Showcase Presents: The Flash. This series of volumes contains the same material as the omnibus, but in black and white, on lower quality paper, but for way less money. While the omnibus (so far) only collects the first 30ish issues of Barry Allen’s adventures, there are four Showcase volumes of Silver Age Flash available (not technically in print as far as I can tell, but they’re all still available for decent prices on Amazon), which will altogether get you about 80-90 issues. These books are, in my estimation, the best value. But! If you really want to see this stuff in color, but don’t want to buy the Omnibus…

    The Flash Chronicles collects, once again, the same material, but in smaller chunks than the Showcases, but in color.

    Additionally, a select handful of issues of the Silver Age Flash are available on Comixology for mere pennies.

    You have options, is what I’m saying.

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    Showcase Presents: The Trial of the Flash by Cary Bates and Carmine Infantino is the last (at the time) story of Barry Allen. While most Showcase volumes reprint Silver Age stories, this one collects a tale from the very end of the Bronze Age. This massive tale (unusually long, especially for the time) represents the final two years of the Flash before Crisis on Infinite Earths. This is the tale of Barry going on trial for the manslaughter of one of his greatest foes, the Reverse Flash. The story-telling will probably read as super old-fashioned to a modern reader, but if you’re interested in one of the major sagas in the life of the Flash, well, here you go. (If you want to get this one digitally, it starts with this issue here.)

    Let me spoil an almost thirty-year-old story for you:

    Barry dies in Crisis on Infinite Earths. You will notice I linked to an Ask Chris column rather than the actual book. Don’t worry about it. There is literally no reaction that a new reader would have to Crisis other than “What the hell am I reading and why the hell am I reading it?”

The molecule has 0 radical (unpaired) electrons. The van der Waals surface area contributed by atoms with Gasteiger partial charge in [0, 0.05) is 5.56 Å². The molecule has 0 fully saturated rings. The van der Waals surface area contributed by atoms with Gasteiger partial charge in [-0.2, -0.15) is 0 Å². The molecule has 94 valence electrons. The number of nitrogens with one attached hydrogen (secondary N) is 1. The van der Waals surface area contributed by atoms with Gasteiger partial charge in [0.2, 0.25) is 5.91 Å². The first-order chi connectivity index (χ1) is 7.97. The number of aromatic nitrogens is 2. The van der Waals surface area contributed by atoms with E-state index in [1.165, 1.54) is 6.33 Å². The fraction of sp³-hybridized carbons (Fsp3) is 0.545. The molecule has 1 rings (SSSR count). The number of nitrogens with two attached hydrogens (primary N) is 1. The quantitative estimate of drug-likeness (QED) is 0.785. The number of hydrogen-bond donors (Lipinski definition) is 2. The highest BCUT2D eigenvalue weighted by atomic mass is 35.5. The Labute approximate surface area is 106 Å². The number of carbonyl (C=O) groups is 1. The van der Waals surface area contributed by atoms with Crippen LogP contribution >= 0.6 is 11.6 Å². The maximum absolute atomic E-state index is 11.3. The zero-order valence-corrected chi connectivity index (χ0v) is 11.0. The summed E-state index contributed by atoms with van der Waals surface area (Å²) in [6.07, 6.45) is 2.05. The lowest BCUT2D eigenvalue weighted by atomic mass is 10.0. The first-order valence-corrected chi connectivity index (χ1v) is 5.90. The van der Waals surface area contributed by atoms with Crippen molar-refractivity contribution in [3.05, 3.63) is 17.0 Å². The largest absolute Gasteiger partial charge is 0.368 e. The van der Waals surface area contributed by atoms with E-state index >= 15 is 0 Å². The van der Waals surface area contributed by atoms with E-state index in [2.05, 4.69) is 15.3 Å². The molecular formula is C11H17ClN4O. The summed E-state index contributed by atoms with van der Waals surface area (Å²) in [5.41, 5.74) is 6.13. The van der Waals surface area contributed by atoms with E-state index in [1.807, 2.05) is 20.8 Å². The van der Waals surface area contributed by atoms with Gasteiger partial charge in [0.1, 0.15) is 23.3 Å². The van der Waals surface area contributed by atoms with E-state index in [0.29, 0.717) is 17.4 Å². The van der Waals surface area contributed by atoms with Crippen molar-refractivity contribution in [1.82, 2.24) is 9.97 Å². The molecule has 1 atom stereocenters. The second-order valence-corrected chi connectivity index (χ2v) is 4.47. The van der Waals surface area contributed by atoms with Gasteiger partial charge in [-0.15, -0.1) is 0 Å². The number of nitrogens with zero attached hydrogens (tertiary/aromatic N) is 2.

Here’s what you need to know: Barry dies saving literally everyone. He’s a big damn hero.

    So that leads us to...

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    Taking up the mantle after Barry’s death is Wally West, the nephew of Barry’s girlfriend and later wife Iris West. Way back in the '50s stories, he miraculously got Flash powers in the exact same way as Barry, so Barry reluctantly makes him his sidekick, Kid Flash, who goes on to be a founding member of the Teen Titans.

    The earliest stories of this incarnation of the Flash are written by Mike Baron with art by such artists as Butch Guice, followed by a run by William Messner-Loebs with art by artists including Greg Larocque. These issues are not available in print, but they are available digitally. Start Baron's run here, and Messner-Loebs's run here.

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    The best writer of the Wally West Flash is Mark Waid, who wrote the book for a long time (over one hundred issues, all told, not including work on spin-off titles like Impulse), with various artists, including Salvador Larocca and most notably Mike Wieringo, and some stories co-written with Brian Augustyn. Unfortunately, his run has been only sparsely collected in paperback.

    Let me be clear: if you buy only from one section of this Flash comics list, make this that section. Waid’s Flash is the best Flash, period. The entire run is available digitally and starts here starts here, and here are the highlights:

    Flash #62-65 - "Born To Run" by Waid, Greg Larocque, et al. A great intro to Wally and his history as Kid Flash. You can buy a used copy of the paperback collection here.

    Flash #74-79 - "The Return of Barry Allen" by by Waid, Laroque, et. al. I believe this was just certified on War Rocket Ajax as the best Flash story ever, so there you go. You can buy a used copy of the paperback collection here.